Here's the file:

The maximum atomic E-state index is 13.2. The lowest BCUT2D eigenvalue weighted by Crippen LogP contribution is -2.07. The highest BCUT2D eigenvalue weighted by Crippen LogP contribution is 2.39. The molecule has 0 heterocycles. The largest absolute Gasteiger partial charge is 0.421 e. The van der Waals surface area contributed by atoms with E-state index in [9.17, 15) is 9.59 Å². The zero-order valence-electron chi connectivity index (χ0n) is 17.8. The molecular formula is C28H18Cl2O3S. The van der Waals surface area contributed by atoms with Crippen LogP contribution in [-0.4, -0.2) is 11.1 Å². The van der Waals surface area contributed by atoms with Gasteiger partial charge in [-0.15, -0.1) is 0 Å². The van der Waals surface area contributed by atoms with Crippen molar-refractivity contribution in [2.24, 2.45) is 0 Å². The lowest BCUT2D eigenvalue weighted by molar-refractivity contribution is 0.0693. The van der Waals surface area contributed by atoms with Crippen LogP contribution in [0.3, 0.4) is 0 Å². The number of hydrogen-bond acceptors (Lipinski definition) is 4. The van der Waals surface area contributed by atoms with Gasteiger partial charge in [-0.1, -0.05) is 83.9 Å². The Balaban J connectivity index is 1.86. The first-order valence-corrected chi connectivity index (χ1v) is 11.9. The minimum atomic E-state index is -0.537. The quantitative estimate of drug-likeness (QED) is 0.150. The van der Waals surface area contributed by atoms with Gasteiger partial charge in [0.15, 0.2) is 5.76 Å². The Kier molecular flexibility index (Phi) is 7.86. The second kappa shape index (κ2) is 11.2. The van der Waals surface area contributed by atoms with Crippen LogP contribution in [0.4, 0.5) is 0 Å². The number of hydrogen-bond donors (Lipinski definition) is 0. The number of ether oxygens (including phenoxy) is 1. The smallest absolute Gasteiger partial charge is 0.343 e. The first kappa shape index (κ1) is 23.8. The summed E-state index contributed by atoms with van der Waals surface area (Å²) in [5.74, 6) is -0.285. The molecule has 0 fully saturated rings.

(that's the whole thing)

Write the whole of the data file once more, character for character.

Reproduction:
The maximum atomic E-state index is 13.2. The lowest BCUT2D eigenvalue weighted by Crippen LogP contribution is -2.07. The highest BCUT2D eigenvalue weighted by Crippen LogP contribution is 2.39. The molecule has 0 heterocycles. The largest absolute Gasteiger partial charge is 0.421 e. The van der Waals surface area contributed by atoms with E-state index in [9.17, 15) is 9.59 Å². The zero-order valence-electron chi connectivity index (χ0n) is 17.8. The molecular formula is C28H18Cl2O3S. The van der Waals surface area contributed by atoms with Crippen LogP contribution in [-0.4, -0.2) is 11.1 Å². The van der Waals surface area contributed by atoms with Gasteiger partial charge in [-0.15, -0.1) is 0 Å². The van der Waals surface area contributed by atoms with Crippen molar-refractivity contribution in [2.24, 2.45) is 0 Å². The lowest BCUT2D eigenvalue weighted by molar-refractivity contribution is 0.0693. The van der Waals surface area contributed by atoms with Crippen LogP contribution in [0.3, 0.4) is 0 Å². The number of hydrogen-bond acceptors (Lipinski definition) is 4. The van der Waals surface area contributed by atoms with Gasteiger partial charge in [-0.1, -0.05) is 83.9 Å². The Balaban J connectivity index is 1.86. The first-order valence-corrected chi connectivity index (χ1v) is 11.9. The minimum atomic E-state index is -0.537. The quantitative estimate of drug-likeness (QED) is 0.150. The van der Waals surface area contributed by atoms with Gasteiger partial charge in [0.15, 0.2) is 5.76 Å². The Kier molecular flexibility index (Phi) is 7.86. The second kappa shape index (κ2) is 11.2. The van der Waals surface area contributed by atoms with Crippen LogP contribution in [0.4, 0.5) is 0 Å². The number of hydrogen-bond donors (Lipinski definition) is 0. The number of ether oxygens (including phenoxy) is 1. The smallest absolute Gasteiger partial charge is 0.343 e. The first kappa shape index (κ1) is 23.8. The summed E-state index contributed by atoms with van der Waals surface area (Å²) in [5.74, 6) is -0.285. The molecule has 0 fully saturated rings.